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Review: Maze Runner: The Scorch Trials

First it was Vampires, now it’s dystopian apocalyptic futures and Maze Runner: The Scorch Trials is right in the thick of it. You might expect something along the lines of mysteriously distant authority figures, exceptionally strong non-specific aged teenagers and a whole lot of choreographed violence and that’s what you’re going to get, in abundance.


Maze Runner: The Scorch Trials is the second instalment in the Maze Runner series, based on the books by James Dashner and directed by Wes Ball. After having escaped the Maze, the survivors face even bigger obstacles in their fight for freedom. They’re on the run in the Scorch, a desolate plain of mammoth proportions and one hope – find the Right Arm. Sounds a little cryptic, well it is, there is a lot going on this film but here is a run down of the good, the bad and the pretty faces.

The storyline is complicated by the addition of so many new elements – there are rebel armies, theses zombie-like Kranks, desert-dwelling gangs and a whole host of WCKD affiliates. Not having read the books previously, there was a lot of second-guessing of plot points and unexpected twists but looking back not a whole lot happens. Yes, there are a copious number of hurdles but there is little progression.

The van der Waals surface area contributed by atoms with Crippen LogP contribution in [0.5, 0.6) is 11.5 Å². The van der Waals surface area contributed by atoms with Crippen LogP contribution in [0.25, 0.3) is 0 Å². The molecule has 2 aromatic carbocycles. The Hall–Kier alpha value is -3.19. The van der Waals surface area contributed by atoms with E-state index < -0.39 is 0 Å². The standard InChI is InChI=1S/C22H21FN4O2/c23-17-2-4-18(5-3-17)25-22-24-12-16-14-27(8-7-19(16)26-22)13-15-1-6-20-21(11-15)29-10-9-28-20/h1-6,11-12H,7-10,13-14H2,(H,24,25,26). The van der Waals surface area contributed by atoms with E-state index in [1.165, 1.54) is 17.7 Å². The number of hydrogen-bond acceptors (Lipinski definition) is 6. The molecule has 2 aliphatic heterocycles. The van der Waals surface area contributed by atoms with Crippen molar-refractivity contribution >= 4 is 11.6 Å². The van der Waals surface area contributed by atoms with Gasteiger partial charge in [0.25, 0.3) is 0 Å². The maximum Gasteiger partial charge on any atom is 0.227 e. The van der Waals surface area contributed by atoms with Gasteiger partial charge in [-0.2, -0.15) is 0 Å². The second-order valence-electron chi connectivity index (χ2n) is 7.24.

When your main characters come up against so much and never achieve anything, they never quite get free, they are constantly on the run, the audience disconnects a little. Give them a break! Let them win this one! We thought as we struggled to find hope in ourselves for their freedom. There is probably a psychological thesis to be written here, but leaving your audience in a puddle of frustration and defeat does not lend itself to good storytelling. But as you find with any good series, there are bends and turns towards the end that grab a hold of you and make the next two years of yearning bore a hole in your stomach.

Returning to their roles and continuing their awesomeness were Dylan O’Brien, Kaya Scodelario, Thomas Brodie-Sangster, Ki Hong Lee and Patricia Clarkson. Maze Runner newcomers or Greenies, if you will, include Aiden Gillan, Giancario Esposito and Rosa Salazar. They have a knack for the visuals in this series and the casting is no exception. Perfectly grubbed up faces and dramatically teary eyes make for some great watching, not to mention the alluring performances.


Besides seeming like one never-ending chase scene, this film looks amazing. There is a real art to the imagery and colours that the desert landscape has to offer. The CGI lines are so well blurred in to the live action that there is little to criticise in this area, if nothing at all. Kudos also goes to Sanja Milkovic Hays (Costume) and the extensive make-up team for decorating a world of utter chaos and making it seem so natural and yet kind of scary at times.

Maze Runner: The Scorch Trials may not quite live up to its predecessor, but it offers up a host of goodies whilst lacking in just a few small areas. It won’t be an award winner in the story sense but sure as heck looks the part and plays an important role in the series. Good news is, a this point, they haven’t followed the trend and split the final chapter in to two, but bad news is we have to wait till 2017 for the finale. Till then, we keep on running.

Review: Maze Runner: The Scorch Trials
September 13, 2015
They’re on the run, everyone’s chasing, it’s sandy and they have no idea where they are going – meet The Scorch Trials.
6 Overall Score
Run Gladers, run!

They’re on the run, everyone’s chasing, it’s sandy and they have no idea where they are going – meet The Scorch Trials.

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